strong cham locks , or Mr. Lindblom had pro
tected his windows with ironwork , do you sup
pose any thief would ever have entered themt
These 'gillies , ' as they are called , are common
all over the old country. "When I was 'doing1
time in an English prison I remember how a
prisoner used to dilate upon the verdancy of
the Americans in not using the same.
"As a health measure one would suppose
that the builders would put in these guards so
that every thing could bo opened to the fresh
air at night. But above all they ought to re
move the temptation of exposed valuables
from us weak mortals. EX-CONVICT.
"Please excuse bad writing from a hand crip
pled by a pistol shot in St. Louis ten years ago. "
This indictment of American builders
for not constructing houses on the burglarproof
lar-proof plan is a matter demanding
some attention. Therefore it has been
thought a good idea to obtain an inter
view with a burglar and see how the
"profession" would look upon the ex-
convict's reform notions.
But first to catch the burglar
There stands at 2G4 Ilonore street an
old , two-story , drab frame house , the
front door of which opens on a level
with the ground. It is one of a row of
six tenements , like many other barrack-
like buildings that were hastily thrown
together immediately after the great
fire. It is here that a Home of Indus
try , a refuge for discharged convicts , is
located. It was established about six
years ago by the reformed burglar ,
"Mike" Dunn , and it is presided over by
Rev. A.C. . Dodds as superintendent. In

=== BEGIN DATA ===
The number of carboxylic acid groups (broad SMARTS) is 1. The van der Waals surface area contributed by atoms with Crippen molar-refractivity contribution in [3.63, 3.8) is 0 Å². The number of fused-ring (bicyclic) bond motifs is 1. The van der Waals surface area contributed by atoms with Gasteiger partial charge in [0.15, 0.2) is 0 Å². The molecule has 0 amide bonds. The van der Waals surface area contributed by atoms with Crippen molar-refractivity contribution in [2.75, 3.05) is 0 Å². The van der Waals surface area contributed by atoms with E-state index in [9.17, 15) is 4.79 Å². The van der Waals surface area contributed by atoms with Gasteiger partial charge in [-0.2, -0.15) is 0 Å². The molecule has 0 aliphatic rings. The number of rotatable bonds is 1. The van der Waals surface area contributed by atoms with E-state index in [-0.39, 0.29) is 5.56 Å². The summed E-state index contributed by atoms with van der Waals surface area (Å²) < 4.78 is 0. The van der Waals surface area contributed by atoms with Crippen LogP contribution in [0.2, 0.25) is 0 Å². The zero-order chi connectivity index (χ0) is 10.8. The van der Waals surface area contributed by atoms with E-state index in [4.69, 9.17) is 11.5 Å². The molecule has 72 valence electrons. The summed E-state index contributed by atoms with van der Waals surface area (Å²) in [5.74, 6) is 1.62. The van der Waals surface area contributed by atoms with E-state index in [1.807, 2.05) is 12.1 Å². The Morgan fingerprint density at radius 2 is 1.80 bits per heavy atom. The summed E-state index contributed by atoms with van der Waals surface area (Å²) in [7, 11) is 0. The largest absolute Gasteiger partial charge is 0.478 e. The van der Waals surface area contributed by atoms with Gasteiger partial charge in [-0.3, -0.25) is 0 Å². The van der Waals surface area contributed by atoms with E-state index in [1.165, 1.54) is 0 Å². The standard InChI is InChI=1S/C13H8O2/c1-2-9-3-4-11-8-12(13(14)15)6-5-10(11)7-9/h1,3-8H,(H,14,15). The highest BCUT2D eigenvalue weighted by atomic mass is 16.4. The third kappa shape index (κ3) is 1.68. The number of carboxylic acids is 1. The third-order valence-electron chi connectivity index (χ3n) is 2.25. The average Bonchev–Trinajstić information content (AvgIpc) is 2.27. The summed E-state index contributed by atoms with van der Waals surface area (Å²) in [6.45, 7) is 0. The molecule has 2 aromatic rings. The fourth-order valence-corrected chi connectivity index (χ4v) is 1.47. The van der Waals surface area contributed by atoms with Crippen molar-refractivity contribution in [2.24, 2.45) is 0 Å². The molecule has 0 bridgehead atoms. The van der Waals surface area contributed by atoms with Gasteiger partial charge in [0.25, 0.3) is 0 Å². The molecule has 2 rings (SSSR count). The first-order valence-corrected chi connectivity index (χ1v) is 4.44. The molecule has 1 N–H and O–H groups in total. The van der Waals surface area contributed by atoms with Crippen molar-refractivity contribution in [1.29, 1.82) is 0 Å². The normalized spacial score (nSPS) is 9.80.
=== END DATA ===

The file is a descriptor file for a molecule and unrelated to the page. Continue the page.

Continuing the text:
the rear of the home is a broom factory
where the convicts are put to work.
The home has room only for those who
desire not to return to their former
A jerk given to the old-fashioned bell-
knob brings to the door a stout woman ,
who scans the caller critically from her
deep-set brown eyes : "Come in , climb
those stairs and go back to the open
door at the end of the hall. "
Rev. Mr. Dodds is found in his narrow
office , seated by a window overlooking
the convict workshop. He has thirty
ex-convicts at work , several of whom
have been well known to the police as
bad criminals. He turns to his book of
record and finds that he has several
burglars in the shop , but he does netlike
like the idea of having them inter
"Any one of them , no doubt , could
relate interesting stories , but I don't
fancy they are at all anxious to do so , "
reasoned Mr. Dodds.
However , he finally whistled down a
tube and commanded the foreman to
send up Gail Ross from the cut-off
"What a name for a burglar ! " mused
the reporter , and before he could form
any idea of a person to fit the literary